Not on display
- Anthea Hamilton born 1978
- Acrylic, brass, plaster and wax
- Object: 853 × 903 × 20 mm
- Purchased 2019
Leg Chair (Cigarettes) 2014 is one of a series of ten acrylic chairs that Hamilton began in 2009, based on her own body. Each chair has a different theme including the actress Jane Birkin, sushi, and the 1985 film of E.M. Forster’s novel Room with a View (1908). Leg Chair (Cigarettes) is formed of a metal stand and seat that is flanked by a pair of black acrylic legs based on Hamilton’s own. They extend at an angle, the toes poised on the floor as if someone were sitting on the chair looking toward the viewer; the stand beneath takes the form of two oversized cigarettes. The sculpture recalls the infamous photograph of the model Christine Keeler, taken by Lewis Morley in 1963, in which she posed apparently nude sitting astride a plywood Arne Jacobsen chair, the back of which however obscured most of her torso.
Hamilton’s series of Leg Chairs can be said to relate to design history, not just the Jacobsen chair but also the work of the Italian designer Gaetano Pesce whose ‘Study for a door’ Hamilton remade for her Turner Prize exhibition at Tate Britain, London in 2016. The chairs also recall British pop artist Allen Jones’s (born 1937) sculptures of women taking the form of furniture (see, for example, Chair 1969, Tate T03244). However, in Hamilton’s chairs the body that appears in the artist’s own and, as a black woman, she has spoken of the importance of inserting the black female body into the museum and so into public view.
Hamilton is known for her often-humorous sculptures, installations and performances. Her works draw on themes as diverse as pop culture, 1970s disco music, food, lichen, Japanese Kabuki Theatre, architecture, fashion, design and art history. Much of her work focuses on the resolution of the contradictory dynamic between two and three dimensions, combining sculpture with poster and advertising-style images, as seen for example in Karl Lagerfeld Bean Counter 2012 (Tate T15255) and Wrestler Kimono 2013 (Tate T14114). They are often irreverent and surreal in their final realisation, but are precisely constructed, multi-layered objects that can be read and presented in many different contexts. She has described the process of developing her work, explaining that: ‘My work grew into these collages or assemblages … It was a way of storyboarding ideas, of constructing a narrative through images and materials. I draw from popular culture, art history and my personal life. You can have as much of it as you can manage.’ (Quoted in ‘Interview: Turner Prize Nominee Anthea Hamilton’ Financial Times, 11 November 2016, https://www.ft.com/content/bd4d502e-a4df-11e6-8898-79a99e2a4de6, accessed 30 November 2018.)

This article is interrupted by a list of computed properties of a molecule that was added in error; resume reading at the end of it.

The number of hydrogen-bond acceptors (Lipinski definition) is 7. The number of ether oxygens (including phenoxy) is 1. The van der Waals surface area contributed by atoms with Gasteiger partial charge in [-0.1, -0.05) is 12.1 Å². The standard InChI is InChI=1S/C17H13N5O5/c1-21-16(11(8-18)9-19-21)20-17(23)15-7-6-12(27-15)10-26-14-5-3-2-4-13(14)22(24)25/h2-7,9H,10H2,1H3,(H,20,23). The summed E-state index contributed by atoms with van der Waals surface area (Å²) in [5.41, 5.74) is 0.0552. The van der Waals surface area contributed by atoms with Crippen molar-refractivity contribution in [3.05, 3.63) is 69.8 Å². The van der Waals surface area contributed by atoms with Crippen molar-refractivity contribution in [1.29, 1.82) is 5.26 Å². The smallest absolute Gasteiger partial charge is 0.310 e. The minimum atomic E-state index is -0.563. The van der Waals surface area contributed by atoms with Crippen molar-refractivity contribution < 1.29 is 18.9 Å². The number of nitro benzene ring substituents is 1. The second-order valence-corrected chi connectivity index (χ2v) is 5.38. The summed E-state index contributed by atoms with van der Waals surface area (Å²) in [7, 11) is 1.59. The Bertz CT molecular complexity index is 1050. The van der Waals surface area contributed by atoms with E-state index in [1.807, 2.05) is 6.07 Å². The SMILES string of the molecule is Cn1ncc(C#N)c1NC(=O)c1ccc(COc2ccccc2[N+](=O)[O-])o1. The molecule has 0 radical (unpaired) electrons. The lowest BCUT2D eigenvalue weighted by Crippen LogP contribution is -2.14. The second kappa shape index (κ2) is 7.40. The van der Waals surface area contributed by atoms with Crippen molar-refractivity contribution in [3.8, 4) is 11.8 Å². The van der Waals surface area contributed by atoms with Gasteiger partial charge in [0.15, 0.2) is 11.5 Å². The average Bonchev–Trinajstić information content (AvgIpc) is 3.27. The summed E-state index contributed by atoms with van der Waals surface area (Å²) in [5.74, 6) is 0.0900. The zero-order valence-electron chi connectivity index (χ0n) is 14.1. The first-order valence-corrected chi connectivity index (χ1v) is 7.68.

Anthea Hamilton: Sorry I’m Late, exhibition catalogue, Firstsite, Colchester 2012.
‘Anthea Hamilton’, in Turner Prize 2016, exhibition catalogue, Tate Britain, London 2016.
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